As a member of the elevated classes you may wish to take up other Scottish lordly pursuits, such as wearing the kilt, fishing for salmon or even playing the bagpipe if the fancy takes you! And do not be surprised if your new title brings about some added perks, like plane upgrades and other preferential treatment. It’s been known to happen. The Lairdship Portfolio will also make a perfect gift for someone special.

Buy land on the Blackwood Estate and commence your new life of entitlement today!

Below is a map of the location of the property one could buy a plot in.

A few things seemed out of place to me. First off, it’s my understanding that the Blackwoods were a sept of the lowlands Douglas Clan. There were noble Blackwoods that have been recorded in history, but in Scotland and Northern Ireland, which seems to have been a layover, at least for my ancestors, on their way to America. There are no claims to a Blackwood Clan on this site, but it wanted to make the point clear.

Next is the ‘coat-of-arms’. Per the Court of the Lord Lyon:

There is a widespread misconception that a family or a clan can have a family or clan Coat of Arms. Many heraldic and clan web sites and other media suggest that a person has the right to use the family or clan Arms. This is completely incorrect.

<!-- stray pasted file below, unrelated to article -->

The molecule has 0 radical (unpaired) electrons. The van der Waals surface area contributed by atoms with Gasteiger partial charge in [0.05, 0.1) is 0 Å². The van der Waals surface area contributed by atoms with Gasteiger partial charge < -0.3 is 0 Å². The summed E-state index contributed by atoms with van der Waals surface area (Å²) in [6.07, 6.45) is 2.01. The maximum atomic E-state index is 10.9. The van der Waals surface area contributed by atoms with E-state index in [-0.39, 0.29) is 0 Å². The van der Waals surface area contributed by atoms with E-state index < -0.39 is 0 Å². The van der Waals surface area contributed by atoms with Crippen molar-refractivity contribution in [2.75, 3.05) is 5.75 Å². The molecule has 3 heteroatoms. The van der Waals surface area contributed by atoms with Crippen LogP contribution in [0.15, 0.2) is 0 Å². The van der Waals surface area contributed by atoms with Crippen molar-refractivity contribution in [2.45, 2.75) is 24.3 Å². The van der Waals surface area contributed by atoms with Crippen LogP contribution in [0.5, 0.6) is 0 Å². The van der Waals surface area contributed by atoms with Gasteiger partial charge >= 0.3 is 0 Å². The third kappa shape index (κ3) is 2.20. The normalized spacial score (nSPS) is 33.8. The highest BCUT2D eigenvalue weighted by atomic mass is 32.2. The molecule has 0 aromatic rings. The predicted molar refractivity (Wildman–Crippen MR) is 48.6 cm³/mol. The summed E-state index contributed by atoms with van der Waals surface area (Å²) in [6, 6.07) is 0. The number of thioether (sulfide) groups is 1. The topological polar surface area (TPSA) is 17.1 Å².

Third on the hit list is the tartan. Per the Scottish Tartans Authority this tartan was:

Designed for the exclusive use of the owner and the souvenir plot owners of Loch Wood on the Blackwood Estate Lanarkshire.

So what one has a right to are the corporate arms and tartan of an entity stood up to sell titles to parcels of land and other branded merchandise that looks heraldic. So what about the ‘title’? Can a trifle like £29.99 be all it takes to be ennobled? Maybe hundreds of years ago before mass inflation debased the pound. I would wager that one would be hard pressed to get a meal at an upscale restaurant for that amount. The Telegraph had an article back in 2004 on this topic, although the land in question was in
Glencairn. From the article:

The Court of the Lord Lyon, which deals with heraldic matters and coats of arms in Scotland, said the Glencairn title – like the many others on offer – was “meaningless”.

A spokesman said: “We have had countless inquiries. The title Laird of Glencairn would only apply to the owner of the entire estate, if it exists, not to those buying square-foot portions of it.”

It was decided five years ago that the sale of such plots would not be recorded in the national register of Scotland, and therefore there is no proper legal record of the miniature land sales.

Critics say the adverts wrongly claim the word laird – Scots for landowner- is interchangeable with lord. But it simply means landowner, whether titled or not.

A website mentioned in the article also has some interesting information if you’d like further reading.